The hottest goal scorer on the planet passed with a chance to win the game.
And that’s why the Boston Bruins might be the most dangerous team in the East Division, and David Pastrnak might challenge for the Hart Trophy despite missing the first seven games of this truncated season while rehabilitating from offseason hip surgery.
Pastrnak already had a hat trick to run his goal total to five in three games — a league-best 1.67 goals per game (read it and weep NHL leading goal scorer Tyler Toffoli) — when he got the puck during a 4-on-3 power play in overtime Wednesday.
Although his shot, especially during a man-advantage from one of the faceoff circles, is lethal, Pastrnak didn’t just fire away. He deciphered what the Philadelphia Flyers were trying to do defensively and he opted to feather a one-timer to the front rather than hammering it.
“Yeah, definitely I saw the D was really close to us and 4-on-3 you know it’s a very hard play, usually all three killers are playing really high. So it was a split-time decision, but I just saw the D really close to me so I didn’t want to risk another blocked shot,” said Pastrnak, who had four shots blocked on the night.
— Boston Bruins (@NHLBruins) February 4, 2021
Patrice Bergeron deflected Pastrnak’s shot on goalie Carter Hart, who made the save. Bergeron ended the game for the Bruins, and their 4-3 win capped yet another comeback. By overcoming a 3-1 deficit the Bruins came back from at least two goals down for the third straight game and they have five out of six points from those contests. It’s no surprise that that streak coincides with Pastrnak’s return to the lineup.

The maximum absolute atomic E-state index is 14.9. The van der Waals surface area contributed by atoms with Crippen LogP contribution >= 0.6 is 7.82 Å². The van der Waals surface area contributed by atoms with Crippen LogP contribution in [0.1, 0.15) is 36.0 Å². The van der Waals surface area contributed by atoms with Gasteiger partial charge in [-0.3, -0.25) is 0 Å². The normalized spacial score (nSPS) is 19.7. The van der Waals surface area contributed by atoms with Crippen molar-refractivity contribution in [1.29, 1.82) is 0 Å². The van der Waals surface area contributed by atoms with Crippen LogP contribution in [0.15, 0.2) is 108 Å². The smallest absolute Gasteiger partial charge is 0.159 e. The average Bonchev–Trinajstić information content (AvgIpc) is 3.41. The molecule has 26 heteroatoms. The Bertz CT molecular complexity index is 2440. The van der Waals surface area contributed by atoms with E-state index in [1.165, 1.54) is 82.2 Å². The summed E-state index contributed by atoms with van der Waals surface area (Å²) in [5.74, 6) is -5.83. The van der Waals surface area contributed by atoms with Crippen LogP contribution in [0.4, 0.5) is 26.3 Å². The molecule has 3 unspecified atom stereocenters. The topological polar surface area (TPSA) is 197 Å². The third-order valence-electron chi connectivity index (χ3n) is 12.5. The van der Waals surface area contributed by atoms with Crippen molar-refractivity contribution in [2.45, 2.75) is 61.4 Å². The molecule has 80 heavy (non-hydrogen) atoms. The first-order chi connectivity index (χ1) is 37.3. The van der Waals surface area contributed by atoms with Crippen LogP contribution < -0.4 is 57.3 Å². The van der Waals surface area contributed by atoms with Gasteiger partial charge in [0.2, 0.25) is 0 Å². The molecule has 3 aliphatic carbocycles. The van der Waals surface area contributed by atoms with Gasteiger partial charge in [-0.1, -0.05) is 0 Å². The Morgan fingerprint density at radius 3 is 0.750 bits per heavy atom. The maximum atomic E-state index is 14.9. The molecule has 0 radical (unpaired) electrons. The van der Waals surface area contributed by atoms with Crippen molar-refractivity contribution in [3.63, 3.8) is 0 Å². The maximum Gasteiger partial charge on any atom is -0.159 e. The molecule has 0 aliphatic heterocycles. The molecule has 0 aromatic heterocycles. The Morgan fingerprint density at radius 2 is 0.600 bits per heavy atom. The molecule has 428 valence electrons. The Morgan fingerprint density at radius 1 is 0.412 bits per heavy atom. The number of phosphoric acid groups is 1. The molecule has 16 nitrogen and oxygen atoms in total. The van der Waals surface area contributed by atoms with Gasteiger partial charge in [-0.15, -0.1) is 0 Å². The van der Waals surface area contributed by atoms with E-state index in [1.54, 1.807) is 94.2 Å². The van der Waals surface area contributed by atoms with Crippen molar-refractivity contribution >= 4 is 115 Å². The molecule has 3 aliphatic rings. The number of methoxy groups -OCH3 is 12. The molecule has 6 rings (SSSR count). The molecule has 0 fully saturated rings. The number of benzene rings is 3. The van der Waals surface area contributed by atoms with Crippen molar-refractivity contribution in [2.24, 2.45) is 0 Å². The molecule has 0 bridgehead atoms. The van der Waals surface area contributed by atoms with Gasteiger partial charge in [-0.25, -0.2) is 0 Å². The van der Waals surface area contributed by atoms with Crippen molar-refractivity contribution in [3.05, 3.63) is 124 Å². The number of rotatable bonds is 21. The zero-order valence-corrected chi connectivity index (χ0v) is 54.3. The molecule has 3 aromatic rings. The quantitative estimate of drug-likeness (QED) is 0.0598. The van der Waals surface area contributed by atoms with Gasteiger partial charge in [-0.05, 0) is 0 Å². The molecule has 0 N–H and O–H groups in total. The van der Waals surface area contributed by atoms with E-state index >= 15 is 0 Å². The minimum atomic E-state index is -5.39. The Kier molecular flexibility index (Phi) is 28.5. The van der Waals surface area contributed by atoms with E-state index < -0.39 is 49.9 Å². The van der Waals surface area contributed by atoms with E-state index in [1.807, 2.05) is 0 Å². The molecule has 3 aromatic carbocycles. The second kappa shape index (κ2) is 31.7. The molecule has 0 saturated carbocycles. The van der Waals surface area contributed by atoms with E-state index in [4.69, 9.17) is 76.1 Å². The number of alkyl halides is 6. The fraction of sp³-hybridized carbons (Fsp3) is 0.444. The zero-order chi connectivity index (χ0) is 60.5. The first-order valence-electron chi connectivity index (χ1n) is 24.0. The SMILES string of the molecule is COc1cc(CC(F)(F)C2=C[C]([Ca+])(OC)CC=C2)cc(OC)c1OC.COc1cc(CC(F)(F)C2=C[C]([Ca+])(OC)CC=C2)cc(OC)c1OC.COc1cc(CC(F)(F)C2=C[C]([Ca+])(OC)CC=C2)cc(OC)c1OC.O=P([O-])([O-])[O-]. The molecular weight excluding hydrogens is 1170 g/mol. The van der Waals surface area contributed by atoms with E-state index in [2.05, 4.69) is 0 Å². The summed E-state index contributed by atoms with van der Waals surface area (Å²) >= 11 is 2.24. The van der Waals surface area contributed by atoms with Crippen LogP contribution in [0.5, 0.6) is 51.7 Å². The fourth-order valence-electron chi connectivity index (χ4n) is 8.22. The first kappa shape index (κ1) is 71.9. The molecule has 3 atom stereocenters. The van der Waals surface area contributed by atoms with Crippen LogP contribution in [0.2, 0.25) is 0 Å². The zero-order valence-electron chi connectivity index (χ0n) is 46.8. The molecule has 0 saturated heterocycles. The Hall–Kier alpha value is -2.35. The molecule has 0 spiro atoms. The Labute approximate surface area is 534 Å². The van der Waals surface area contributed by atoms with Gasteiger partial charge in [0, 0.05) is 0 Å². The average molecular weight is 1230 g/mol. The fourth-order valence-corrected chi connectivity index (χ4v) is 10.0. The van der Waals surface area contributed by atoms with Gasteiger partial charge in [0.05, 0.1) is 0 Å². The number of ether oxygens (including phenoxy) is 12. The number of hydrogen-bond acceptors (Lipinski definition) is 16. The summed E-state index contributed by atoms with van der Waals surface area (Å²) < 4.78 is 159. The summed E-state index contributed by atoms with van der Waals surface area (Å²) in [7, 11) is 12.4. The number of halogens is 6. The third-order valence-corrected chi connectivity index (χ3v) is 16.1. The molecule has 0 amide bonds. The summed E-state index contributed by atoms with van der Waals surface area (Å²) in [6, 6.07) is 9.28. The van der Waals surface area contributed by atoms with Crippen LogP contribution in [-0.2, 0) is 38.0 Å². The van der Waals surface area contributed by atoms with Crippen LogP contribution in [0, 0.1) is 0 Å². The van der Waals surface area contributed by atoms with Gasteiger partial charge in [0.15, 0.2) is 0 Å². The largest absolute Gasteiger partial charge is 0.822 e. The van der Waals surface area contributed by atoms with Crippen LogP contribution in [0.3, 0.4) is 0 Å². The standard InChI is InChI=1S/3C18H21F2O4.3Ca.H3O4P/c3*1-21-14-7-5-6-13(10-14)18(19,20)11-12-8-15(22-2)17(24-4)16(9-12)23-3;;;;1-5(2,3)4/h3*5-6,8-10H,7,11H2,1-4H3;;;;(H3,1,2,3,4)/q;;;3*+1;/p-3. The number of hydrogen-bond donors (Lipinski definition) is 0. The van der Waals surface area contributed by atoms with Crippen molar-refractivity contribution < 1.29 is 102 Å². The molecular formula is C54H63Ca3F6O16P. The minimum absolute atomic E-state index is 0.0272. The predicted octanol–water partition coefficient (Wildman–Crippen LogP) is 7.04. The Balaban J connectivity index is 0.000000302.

But it should be a surprise that Pastrnak has caught fire so quickly after an arduous way back from major surgery. Bruins goalie Tuukka Rask said “everybody expected that” but come on, no one expected Pastrnak to be on pace to score 50 goals in 30 games. It’s supposed to take time for a NHL player to find his timing and hands, and to get used to having a surgically repaired hip.
Just ask Bruins coach Bruce Cassidy.
“I told him my experience is sometimes what happens with guys when they miss that much time, or it’s a whole offseason, is you lose your timing a bit,” Cassidy said. “Your hands and your timing are a little bit out of sync.
“Ha, he showed me.”
Right now Pastrnak is showing everyone. In a league that’s constantly throwing Connor McDavid, Nathan MacKinnon, Auston Matthews, Alex Ovechkin and Sidney Crosby out front to promote its brand, Pastrnak is seemingly left out other than when a donut chain wants to sell its wares with a little comedy. Even after scoring 48 goals in 70 games last season, Pastrnak is seemingly snubbed when talk turns to best players in the game. Maybe it’s anti-wing bias or the fact that he plays on the best line in the league and can be overshadowed by Bergeron and Brad Marchand.
The only way to change that is to do something remarkable. It’s a shortened season and there’s little time for long-term accomplishments — but how about scoring 50 goals in 49 games (assuming he’ll cool off a little bit from his current pace)? That’d finally get him in the conversation among the best all-around players in the league.
Of course, the Bruins’ continued success as a team will also help Pastrnak’s argument. If two- and three-goal deficits continue to be little hindrance to them soaring toward the top of the league standings, it’ll boost Pastrnak’s profile. In turn, if they keep up their winning pace (7-1-2 now), it’ll probably be because of Pastrnak both scoring a ton, and making the right play, even a pass when the game’s on the line.